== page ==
I’m a child of the space program. As a kid in the 60s, I lived for those days when the rockets would take off from Cape Canaveral/Cape Kennedy and head for the stars. My parents would even let me stay from school on the day of a launch, figuring I’d learn more watching the lift-off than I would miss by playing hooky for one day. I had the whole launch sequence memorized and knew all the stages of the rockets and all the names of the men riding them. The voice of Mission Control was the Voice of the Future and the Age of Super-Science.
And when you add in movies like Forbidden Planet, The Thing, and The Day the Earth Stood Still, or TV shows like Star Trek, I was convinced back then that I’d one day be taking family vacations at Disneyland-Mars.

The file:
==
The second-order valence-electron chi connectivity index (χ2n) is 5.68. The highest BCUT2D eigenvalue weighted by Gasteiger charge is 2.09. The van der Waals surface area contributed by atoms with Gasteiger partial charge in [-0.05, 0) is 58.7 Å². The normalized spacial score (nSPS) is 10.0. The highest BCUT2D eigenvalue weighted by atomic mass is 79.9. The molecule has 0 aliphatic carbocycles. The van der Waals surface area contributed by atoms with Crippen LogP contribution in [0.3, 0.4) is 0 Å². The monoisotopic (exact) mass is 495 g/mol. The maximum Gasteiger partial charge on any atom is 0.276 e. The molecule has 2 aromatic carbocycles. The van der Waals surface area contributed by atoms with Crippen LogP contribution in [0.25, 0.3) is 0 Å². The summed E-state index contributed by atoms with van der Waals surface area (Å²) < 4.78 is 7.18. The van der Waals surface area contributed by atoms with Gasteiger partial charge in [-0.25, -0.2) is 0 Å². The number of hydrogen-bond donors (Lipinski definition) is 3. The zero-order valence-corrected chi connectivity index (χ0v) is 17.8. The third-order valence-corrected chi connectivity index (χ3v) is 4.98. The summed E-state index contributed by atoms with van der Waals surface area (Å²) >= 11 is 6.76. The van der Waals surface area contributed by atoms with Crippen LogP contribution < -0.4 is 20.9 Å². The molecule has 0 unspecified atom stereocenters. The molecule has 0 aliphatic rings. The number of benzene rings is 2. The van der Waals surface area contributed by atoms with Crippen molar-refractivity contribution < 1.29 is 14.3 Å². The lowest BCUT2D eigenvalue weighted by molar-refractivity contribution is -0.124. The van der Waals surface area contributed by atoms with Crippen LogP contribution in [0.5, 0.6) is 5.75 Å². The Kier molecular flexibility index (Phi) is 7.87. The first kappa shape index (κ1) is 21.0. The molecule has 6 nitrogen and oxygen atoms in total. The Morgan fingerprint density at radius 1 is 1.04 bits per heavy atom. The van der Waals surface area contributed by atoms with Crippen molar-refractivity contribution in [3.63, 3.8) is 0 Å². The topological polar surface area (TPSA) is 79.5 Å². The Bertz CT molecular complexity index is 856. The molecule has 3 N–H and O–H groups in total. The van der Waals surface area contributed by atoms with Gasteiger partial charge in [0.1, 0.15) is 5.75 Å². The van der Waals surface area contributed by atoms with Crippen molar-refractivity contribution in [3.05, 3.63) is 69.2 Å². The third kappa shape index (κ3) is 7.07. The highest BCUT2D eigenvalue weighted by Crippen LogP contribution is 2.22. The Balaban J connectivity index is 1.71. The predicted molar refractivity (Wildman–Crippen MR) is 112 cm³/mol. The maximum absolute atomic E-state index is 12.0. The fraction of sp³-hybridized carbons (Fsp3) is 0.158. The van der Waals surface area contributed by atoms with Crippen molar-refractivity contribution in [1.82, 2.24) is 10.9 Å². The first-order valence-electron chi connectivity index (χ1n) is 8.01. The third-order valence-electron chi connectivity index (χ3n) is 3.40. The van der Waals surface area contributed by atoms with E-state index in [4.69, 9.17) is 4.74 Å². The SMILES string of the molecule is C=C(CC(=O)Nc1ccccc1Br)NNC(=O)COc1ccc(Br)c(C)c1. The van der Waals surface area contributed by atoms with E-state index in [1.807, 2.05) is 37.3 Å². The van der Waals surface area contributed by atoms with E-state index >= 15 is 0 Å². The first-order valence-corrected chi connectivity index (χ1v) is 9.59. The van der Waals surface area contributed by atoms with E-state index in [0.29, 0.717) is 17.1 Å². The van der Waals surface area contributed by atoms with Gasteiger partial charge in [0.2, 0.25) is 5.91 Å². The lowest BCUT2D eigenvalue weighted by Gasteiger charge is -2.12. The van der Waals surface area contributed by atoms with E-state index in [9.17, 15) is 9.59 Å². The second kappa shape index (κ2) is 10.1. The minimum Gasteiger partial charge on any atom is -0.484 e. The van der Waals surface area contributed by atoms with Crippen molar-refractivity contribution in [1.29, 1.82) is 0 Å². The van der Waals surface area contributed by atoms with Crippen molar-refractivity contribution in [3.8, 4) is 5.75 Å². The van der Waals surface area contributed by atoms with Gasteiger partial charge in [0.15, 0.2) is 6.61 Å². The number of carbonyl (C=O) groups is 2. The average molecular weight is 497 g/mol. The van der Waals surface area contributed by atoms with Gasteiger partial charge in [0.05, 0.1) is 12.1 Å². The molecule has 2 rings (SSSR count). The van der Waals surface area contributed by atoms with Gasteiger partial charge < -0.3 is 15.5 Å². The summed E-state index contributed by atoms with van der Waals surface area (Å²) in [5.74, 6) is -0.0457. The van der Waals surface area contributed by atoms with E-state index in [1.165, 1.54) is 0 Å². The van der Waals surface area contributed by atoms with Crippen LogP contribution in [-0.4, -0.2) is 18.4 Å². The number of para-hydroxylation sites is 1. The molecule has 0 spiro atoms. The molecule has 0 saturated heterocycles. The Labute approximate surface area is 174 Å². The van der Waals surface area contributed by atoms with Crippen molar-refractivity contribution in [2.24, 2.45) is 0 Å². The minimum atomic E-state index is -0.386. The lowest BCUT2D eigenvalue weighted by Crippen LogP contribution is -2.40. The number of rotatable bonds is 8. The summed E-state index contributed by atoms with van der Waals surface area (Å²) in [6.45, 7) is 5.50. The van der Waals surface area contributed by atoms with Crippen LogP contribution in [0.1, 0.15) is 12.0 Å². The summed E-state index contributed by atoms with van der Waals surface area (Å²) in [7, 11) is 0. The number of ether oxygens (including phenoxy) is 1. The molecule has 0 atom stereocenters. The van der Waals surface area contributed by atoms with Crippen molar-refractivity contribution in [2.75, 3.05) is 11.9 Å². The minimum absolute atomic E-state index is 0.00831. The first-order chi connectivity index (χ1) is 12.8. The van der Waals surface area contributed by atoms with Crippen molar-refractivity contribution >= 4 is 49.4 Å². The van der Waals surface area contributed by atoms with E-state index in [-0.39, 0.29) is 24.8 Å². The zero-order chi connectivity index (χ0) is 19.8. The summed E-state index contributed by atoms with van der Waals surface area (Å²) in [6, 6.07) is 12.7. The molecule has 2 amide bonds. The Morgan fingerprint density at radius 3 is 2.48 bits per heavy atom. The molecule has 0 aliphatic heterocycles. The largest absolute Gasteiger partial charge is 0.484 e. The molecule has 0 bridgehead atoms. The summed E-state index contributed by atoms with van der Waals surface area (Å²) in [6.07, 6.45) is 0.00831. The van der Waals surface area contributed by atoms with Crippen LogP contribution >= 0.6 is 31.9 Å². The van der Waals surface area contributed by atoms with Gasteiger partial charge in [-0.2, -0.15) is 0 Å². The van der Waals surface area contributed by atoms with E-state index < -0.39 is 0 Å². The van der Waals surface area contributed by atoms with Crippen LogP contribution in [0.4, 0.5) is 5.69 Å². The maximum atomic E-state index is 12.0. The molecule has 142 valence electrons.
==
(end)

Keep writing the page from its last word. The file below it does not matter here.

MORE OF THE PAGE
Boy, was I wrong.
Soon after that glorious moment when Man —Americans— first walked on an alien world, NASA became a space taxi-cab service and then decayed into a tool of the global-warming scam and a vehicle for bolstering Muslim self-esteem. Now, with the last shuttle flight, we can’t even take ourselves into space, anymore. We have to hitch a ride from… the Russians. How the mighty have fallen.
In recent years, though, I’d become intrigued with the possibilities of space exploration as a private enterprise. The Wright brothers-like exploits of Burt Rutan showed the way, but I hadn’t realized until very recently just how big the private space-flight movement was and how far it had come along, and what hope it held for reviving an American space program.
All of which serves as a long-winded introduction to the following video from Bill Whittle, the Free Frontier:
(Crossposted at Public Secrets)